T. KUNTZ: He had an ear injury sustained at birth and the FBI got a tip that he had bribed his way out of the draft. It got this tip from the columnist Walter Winchell, and they investigated whether, in fact, there was anything untoward in his draft exemption. They found out it was legitimate, but they also found out that Sinatra had changed his story to draft officials on questionnaires. He had repeatedly said that he was free of any mental or physical infirmities whatsoever. But when he showed up at his physical, he claimed not only the ear ailment, which was bona fide, but also to be neurotic and afraid to be in crowds, which my brother and I found to be a little bit implausible.

VAN SUSTEREN: Phil, set the record straight: Did -- was Frank Sinatra a draft-dodger or not? After getting all your Freedom of information Act information, do you conclude he was or was not?

P. KUNTZ: I think he -- what he told the Draft Board officials clearly indicates that he didn't want to serve. I don't think that you could call him a draft-dodger. That's a rather strong term. He clearly -- there's no evidence that he paid a bribe to get out of the draft. I think there's plenty of evidence, though, that he want to wanted to make sure that he didn't get drafted.

27 posted on 04/14/2012 7:24:48 PM PDT by Chode (American Hedonist - *DTOM* -ww- NO Pity for the LAZY)
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To: nickcarraway

Was it Bruce Springsteen that rerecorded some of his songs? I think I heard him and Cindy Lauper singing torch songs.


28 posted on 04/14/2012 7:28:39 PM PDT by ThomasThomas ("Well, here's another nice mess you've gotten me into!")
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To: hinckley buzzard

“Frank countered with “Strangers in the Night.”

Really put her in her place, didn’t it? I’m not a Sinatra fan, but can tell the difference between vulgarity and an out and out hack.


29 posted on 04/14/2012 7:31:47 PM PDT by Romulus (The Traditional Latin Mass is the real Youth Mass)
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To: elcid1970

You don't scare me. I've got chunks of guys like you in my stool!

30 posted on 04/14/2012 7:32:31 PM PDT by Delta 21 (Oh Crap !! Did I say that out loud ??!??)
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To: nickcarraway
he played at my parent's senior prom at Memorial HS in West New York, NJ

.

31 posted on 04/14/2012 7:35:44 PM PDT by Elle Bee
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To: Huskrrrr

Partly right and the snubbing by the kennedys at the 1960 convention because of supposed mod ties.My FIL was his lawyer back in those days and told me they were both republicans from there on out.My FIL was also good friens with RR. The connection was obviously the movie industry.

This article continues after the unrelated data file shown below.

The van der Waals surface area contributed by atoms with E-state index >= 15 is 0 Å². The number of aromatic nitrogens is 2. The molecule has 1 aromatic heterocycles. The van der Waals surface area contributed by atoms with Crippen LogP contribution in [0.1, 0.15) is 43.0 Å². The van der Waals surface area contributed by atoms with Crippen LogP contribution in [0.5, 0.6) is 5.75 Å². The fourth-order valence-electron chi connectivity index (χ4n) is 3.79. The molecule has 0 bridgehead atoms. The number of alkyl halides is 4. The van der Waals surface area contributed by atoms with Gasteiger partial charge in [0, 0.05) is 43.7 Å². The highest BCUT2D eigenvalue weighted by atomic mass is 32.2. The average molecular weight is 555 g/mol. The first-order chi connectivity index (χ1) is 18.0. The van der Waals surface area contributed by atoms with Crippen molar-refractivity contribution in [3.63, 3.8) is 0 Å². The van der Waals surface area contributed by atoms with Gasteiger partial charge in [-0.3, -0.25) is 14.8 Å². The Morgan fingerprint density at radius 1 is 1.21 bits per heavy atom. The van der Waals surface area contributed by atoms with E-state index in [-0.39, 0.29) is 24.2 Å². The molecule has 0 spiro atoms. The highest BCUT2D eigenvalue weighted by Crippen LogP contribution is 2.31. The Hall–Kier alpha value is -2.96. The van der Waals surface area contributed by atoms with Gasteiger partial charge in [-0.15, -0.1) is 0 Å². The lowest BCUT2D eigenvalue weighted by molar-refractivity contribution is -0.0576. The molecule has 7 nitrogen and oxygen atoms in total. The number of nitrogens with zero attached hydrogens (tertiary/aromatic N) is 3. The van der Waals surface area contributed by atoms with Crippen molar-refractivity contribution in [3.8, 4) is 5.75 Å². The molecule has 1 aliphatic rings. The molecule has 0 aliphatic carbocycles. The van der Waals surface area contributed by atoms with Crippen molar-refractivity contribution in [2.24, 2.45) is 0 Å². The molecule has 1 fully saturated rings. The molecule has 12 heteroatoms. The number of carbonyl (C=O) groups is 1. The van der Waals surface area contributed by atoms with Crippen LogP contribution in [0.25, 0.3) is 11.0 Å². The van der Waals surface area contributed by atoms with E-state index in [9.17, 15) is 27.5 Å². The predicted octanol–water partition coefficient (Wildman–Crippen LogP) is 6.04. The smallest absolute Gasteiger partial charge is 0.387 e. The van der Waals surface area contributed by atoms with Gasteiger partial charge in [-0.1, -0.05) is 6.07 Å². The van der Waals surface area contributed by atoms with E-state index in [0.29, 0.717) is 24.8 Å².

32 posted on 04/14/2012 7:46:44 PM PDT by HANG THE EXPENSE (Life's tough.It's tougher when you're stupid.)
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To: HANG THE EXPENSE

Interesting. My grandfather knew Reagan too, back during his days in Des Moines, Ia while a sports announcer at WHO. They ate lunch together at the local diner. Grandpa had a radio repair business near WHO.


33 posted on 04/14/2012 7:53:12 PM PDT by Huskrrrr
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To: Huskrrrr

Thats a cool story.I love hearing stories like that.


34 posted on 04/14/2012 8:05:22 PM PDT by HANG THE EXPENSE (Life's tough.It's tougher when you're stupid.)
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To: hinckley buzzard

In spite of just what an evil SOB he was, I always did like his duo with Nancy in “Something Stupid” (1967).


35 posted on 04/14/2012 8:35:23 PM PDT by elcid1970 ("Deport all Muslims. Nuke Mecca now. Death to Islam means freedom for all mankind.")
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To: elcid1970
Something Stupid seems like less a duet than Nancy singing background. She did a song with Dean Martin that was more of a duet, I think it was called, Things.
36 posted on 04/14/2012 8:43:54 PM PDT by nickcarraway
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To: Delta 21

One of the funniest SNL skits ever, RIP Phil, we still miss you.


37 posted on 04/14/2012 8:47:25 PM PDT by dfwgator (Don't wake up in a roadside ditch. Get rid of Romney.)
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To: Lando Lincoln

Thanks!!

We think the same thing here — I just got out of the car with my 18-year old and we were listening to the best of Dean Martin.

DH, Italian, grew up listening to Sinatra, Martin and the Singing Barber — Perry Como, it was always on in his home.

We listen to Rat Pack CDs ALL the time — love ALL of them.


38 posted on 04/14/2012 9:18:46 PM PDT by Bon of Babble (The Road to Ruin is Always Kept in Good Repair)
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To: nickcarraway

does anyone besides me remember when he and Dino both had